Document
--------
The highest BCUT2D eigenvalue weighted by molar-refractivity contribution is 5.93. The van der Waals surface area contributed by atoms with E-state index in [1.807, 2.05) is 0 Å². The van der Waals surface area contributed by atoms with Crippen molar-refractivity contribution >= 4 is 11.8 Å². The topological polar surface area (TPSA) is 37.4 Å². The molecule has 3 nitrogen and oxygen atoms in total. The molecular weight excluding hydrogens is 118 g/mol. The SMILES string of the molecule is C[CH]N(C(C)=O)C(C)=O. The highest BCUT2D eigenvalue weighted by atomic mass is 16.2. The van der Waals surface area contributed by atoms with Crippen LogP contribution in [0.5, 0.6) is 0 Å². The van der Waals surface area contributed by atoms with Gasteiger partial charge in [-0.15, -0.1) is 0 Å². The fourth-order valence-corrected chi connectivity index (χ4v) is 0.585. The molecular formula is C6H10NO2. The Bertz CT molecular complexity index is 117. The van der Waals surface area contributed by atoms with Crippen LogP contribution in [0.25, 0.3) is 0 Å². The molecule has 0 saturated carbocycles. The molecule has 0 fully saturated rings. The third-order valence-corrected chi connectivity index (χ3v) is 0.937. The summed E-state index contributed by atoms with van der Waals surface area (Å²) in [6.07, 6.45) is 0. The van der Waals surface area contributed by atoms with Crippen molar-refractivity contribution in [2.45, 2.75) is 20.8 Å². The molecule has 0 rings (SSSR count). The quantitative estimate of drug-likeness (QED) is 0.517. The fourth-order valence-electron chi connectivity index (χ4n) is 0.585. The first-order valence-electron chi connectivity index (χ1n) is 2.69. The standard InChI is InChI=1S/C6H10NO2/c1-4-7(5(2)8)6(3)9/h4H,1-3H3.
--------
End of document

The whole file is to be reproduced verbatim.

The highest BCUT2D eigenvalue weighted by molar-refractivity contribution is 5.93. The van der Waals surface area contributed by atoms with E-state index in [1.807, 2.05) is 0 Å². The van der Waals surface area contributed by atoms with Crippen molar-refractivity contribution >= 4 is 11.8 Å². The topological polar surface area (TPSA) is 37.4 Å². The molecule has 3 nitrogen and oxygen atoms in total. The molecular weight excluding hydrogens is 118 g/mol. The SMILES string of the molecule is C[CH]N(C(C)=O)C(C)=O. The highest BCUT2D eigenvalue weighted by atomic mass is 16.2. The van der Waals surface area contributed by atoms with Crippen LogP contribution in [0.5, 0.6) is 0 Å². The van der Waals surface area contributed by atoms with Gasteiger partial charge in [-0.15, -0.1) is 0 Å². The fourth-order valence-corrected chi connectivity index (χ4v) is 0.585. The molecular formula is C6H10NO2. The Bertz CT molecular complexity index is 117. The van der Waals surface area contributed by atoms with Crippen LogP contribution in [0.25, 0.3) is 0 Å². The molecule has 0 saturated carbocycles. The molecule has 0 fully saturated rings. The third-order valence-corrected chi connectivity index (χ3v) is 0.937. The summed E-state index contributed by atoms with van der Waals surface area (Å²) in [6.07, 6.45) is 0. The van der Waals surface area contributed by atoms with Crippen molar-refractivity contribution in [2.45, 2.75) is 20.8 Å². The molecule has 0 rings (SSSR count). The quantitative estimate of drug-likeness (QED) is 0.517. The fourth-order valence-electron chi connectivity index (χ4n) is 0.585. The first-order valence-electron chi connectivity index (χ1n) is 2.69. The standard InChI is InChI=1S/C6H10NO2/c1-4-7(5(2)8)6(3)9/h4H,1-3H3.